Video 1: “Cardiac Rehab Patient Monitoring Jacke” Final Project Video
The Metamorphosis line from Younghui Kim is a clothing line that detects alcohol levels in its wearers. A female dress responds to the wearer’s level of alcohol consumption through the use of colorful lights and expanding sleeves, while a male’s blazer responds by an expanding collar that slides out to cover the wearer’s face.
By: Jade Lawson
By: Justin Ozuna
If you could protect yourself against cancer, would you? It turns out, in some instances, you can.
Post by: Nilufer Arsala
With the popularity of wearable fitness devices, it has become common to see everyday consumers using devices to monitor their health and activity. Devices such as the fitbit flex track activity such as steps, distance, calories burned, and sleep. These measurements have become fairly common today, but in comparison to the availability of fitness tracking technology twenty years ago, the growth in the industry is noticeable. Now the advancements in wearable technology are on the cusp of providing data tracking for vital signs that were previously only available in a hospital setting.
Academic Malcom Barnard begins his article “Etymologies and Definitions of Fashion and Clothing” with the definition of etymology, and then goes on to take a look at the various meanings of the word fashion. Through this scrutiny, Barnard offers value to the reader that other academics would, perhaps, miss. As wearable technology occupies a greater portion of the public’s mind share, it need also fall under greater scrutiny. Evgeny Morozov’s 2013 book, To Save Everything Click Here: The Folly of Technological Solutionism, provides a starting point for such a critique. In an interview with the Economist, Morozov defines Solutionism as the, “…shallow and simplistic attitude towards defining problems as problems.” More specifically, technology becomes a quick and easy means to resolving complex problems. In doing so, the application of technology oversimplifies a problem to the point of obscuring the issue at hand.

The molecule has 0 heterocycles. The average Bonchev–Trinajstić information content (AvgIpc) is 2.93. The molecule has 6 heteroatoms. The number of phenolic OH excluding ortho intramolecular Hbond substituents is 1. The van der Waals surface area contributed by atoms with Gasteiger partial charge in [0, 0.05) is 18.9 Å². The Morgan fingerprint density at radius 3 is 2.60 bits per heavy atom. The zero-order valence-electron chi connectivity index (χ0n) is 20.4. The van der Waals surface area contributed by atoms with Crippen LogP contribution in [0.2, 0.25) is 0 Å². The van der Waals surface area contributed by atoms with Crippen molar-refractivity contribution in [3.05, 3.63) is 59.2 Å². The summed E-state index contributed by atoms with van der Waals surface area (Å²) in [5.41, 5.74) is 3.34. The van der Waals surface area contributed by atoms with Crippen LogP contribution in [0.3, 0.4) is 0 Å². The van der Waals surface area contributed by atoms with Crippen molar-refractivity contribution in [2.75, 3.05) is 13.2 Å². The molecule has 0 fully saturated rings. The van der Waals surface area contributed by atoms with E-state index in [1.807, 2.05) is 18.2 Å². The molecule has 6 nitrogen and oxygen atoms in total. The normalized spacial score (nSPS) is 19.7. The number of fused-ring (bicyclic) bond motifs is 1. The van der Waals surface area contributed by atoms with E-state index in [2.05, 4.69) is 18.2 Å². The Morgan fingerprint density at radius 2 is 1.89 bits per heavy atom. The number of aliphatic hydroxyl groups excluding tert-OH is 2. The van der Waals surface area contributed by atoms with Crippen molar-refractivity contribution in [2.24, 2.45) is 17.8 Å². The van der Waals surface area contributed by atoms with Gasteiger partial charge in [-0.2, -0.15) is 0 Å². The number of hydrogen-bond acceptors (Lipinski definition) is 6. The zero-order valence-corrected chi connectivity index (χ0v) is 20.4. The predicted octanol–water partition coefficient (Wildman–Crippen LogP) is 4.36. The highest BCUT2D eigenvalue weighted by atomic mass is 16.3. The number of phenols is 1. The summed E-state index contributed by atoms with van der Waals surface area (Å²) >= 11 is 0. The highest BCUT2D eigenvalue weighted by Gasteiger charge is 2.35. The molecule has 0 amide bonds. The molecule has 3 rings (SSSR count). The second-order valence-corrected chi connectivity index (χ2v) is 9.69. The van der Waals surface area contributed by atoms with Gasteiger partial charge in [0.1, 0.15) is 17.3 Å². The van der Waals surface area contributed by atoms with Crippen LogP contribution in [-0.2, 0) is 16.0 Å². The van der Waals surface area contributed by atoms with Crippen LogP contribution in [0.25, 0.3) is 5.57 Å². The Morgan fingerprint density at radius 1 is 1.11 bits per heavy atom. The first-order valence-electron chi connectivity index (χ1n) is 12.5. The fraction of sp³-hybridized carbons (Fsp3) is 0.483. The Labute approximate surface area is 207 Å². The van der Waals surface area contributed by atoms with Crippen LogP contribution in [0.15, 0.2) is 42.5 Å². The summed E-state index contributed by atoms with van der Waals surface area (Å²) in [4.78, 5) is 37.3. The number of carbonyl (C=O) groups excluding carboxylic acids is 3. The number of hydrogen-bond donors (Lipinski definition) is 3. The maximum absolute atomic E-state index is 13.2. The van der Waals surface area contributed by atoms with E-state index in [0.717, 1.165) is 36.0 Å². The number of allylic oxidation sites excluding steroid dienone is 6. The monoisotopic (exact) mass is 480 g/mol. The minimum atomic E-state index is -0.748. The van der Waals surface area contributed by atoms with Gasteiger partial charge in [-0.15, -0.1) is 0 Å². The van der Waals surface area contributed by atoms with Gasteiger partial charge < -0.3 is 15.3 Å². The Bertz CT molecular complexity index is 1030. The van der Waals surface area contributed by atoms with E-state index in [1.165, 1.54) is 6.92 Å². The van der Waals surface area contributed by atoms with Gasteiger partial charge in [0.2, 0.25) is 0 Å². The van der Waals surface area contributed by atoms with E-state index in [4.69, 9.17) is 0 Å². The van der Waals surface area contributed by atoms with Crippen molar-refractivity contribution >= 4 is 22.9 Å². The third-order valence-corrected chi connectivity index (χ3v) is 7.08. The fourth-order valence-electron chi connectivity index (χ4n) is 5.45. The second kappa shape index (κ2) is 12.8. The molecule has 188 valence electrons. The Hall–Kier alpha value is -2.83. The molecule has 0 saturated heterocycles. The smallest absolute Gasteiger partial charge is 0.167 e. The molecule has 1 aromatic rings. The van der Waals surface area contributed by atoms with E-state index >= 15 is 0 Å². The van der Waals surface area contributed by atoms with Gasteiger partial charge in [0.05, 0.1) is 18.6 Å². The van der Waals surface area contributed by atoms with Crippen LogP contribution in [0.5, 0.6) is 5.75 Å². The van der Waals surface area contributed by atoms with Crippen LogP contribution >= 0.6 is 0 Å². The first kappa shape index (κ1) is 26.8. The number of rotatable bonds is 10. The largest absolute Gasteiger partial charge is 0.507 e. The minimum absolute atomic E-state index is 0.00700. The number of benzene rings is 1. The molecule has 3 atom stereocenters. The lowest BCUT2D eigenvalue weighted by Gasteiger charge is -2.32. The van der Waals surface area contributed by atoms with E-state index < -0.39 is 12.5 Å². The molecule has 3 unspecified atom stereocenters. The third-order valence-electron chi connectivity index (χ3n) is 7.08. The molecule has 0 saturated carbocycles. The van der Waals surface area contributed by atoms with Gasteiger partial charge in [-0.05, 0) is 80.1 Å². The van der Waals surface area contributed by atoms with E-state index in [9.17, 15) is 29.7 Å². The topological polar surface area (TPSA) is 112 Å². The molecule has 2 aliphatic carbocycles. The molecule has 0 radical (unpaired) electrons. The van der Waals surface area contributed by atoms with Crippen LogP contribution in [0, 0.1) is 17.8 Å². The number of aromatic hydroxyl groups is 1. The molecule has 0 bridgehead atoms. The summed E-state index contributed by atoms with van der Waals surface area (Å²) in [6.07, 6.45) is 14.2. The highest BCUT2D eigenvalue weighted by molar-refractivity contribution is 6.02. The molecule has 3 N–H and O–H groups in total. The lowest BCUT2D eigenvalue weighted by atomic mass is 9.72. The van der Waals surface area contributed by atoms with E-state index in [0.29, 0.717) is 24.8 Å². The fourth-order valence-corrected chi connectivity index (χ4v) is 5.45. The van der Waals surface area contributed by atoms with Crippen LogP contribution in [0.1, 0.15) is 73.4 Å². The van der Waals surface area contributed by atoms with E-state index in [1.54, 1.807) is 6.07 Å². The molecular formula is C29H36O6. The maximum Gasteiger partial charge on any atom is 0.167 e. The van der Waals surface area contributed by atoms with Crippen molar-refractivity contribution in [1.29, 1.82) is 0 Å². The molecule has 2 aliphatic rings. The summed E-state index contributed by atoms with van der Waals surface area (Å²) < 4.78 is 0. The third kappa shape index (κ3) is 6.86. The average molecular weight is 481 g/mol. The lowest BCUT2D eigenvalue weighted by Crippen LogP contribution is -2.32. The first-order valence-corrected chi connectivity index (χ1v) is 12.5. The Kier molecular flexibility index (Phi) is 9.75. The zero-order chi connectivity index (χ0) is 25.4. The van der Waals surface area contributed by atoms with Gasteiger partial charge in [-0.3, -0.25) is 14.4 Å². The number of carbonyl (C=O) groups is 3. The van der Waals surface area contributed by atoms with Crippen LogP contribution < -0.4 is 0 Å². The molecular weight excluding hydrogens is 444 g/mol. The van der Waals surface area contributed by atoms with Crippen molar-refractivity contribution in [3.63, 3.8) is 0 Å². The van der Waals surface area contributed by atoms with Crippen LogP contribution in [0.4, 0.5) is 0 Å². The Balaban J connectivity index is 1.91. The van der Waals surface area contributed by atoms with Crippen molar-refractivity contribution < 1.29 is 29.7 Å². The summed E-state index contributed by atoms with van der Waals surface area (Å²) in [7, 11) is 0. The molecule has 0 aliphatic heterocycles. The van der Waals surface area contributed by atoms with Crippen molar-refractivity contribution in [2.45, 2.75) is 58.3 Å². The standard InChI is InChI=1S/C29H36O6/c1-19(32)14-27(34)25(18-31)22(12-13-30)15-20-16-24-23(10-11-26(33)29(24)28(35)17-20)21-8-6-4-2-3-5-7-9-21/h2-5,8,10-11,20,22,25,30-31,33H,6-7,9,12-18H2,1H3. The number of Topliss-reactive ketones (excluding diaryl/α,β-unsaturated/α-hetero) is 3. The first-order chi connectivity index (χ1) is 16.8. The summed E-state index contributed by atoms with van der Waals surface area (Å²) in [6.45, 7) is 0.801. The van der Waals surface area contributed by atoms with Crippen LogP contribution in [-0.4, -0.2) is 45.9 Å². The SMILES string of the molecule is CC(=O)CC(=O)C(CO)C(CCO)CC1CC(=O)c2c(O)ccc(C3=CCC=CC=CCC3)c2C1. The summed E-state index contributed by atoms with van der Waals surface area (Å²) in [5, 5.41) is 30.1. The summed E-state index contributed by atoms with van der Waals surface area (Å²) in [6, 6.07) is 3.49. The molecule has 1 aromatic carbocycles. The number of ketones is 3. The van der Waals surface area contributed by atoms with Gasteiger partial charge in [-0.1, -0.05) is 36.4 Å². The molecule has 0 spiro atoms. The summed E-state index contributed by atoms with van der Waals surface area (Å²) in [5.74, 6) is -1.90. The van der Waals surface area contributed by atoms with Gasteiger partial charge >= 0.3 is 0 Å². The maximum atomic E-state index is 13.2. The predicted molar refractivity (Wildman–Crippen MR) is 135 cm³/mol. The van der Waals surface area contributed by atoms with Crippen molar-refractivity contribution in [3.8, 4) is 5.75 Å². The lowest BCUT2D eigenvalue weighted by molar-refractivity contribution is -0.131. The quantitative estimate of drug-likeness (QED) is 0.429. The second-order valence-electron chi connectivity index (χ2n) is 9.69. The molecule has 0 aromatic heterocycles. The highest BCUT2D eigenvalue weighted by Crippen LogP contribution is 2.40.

Jetpacks. Not only cool, but also an originally sci-fi concept that actually exists. The word normally invokes visions of adventurous self-propelled flyers, like in the 1965 James Bond feature film Thunderball. “What goes up must come down,” is an applicable cliché. Functional jetpacks average a flight time of about 20 seconds, but what if flight wasn’t the point? If the cliché read, “What goes forward must go forward faster,” how would that affect this wearable device concept?
The best way to collect data in difficult locations is to use an adrenaline junkie to gather it for you. The Smart Phin can help surfers collect valuable data about the water they surf for researchers in order to understand more about our oceans.
The Microsoft Band is a piece of wearable technology that bridges the gap between a smart watch and a Fitbit. With cell integration and the ability to check email, texts, and Facebook, it goes far beyond the typical fitness tracker. The Microsoft Band has fitness functionality that most trackers do not, such as UV detection that reads how much sunlight the wearer is exposed to in a day.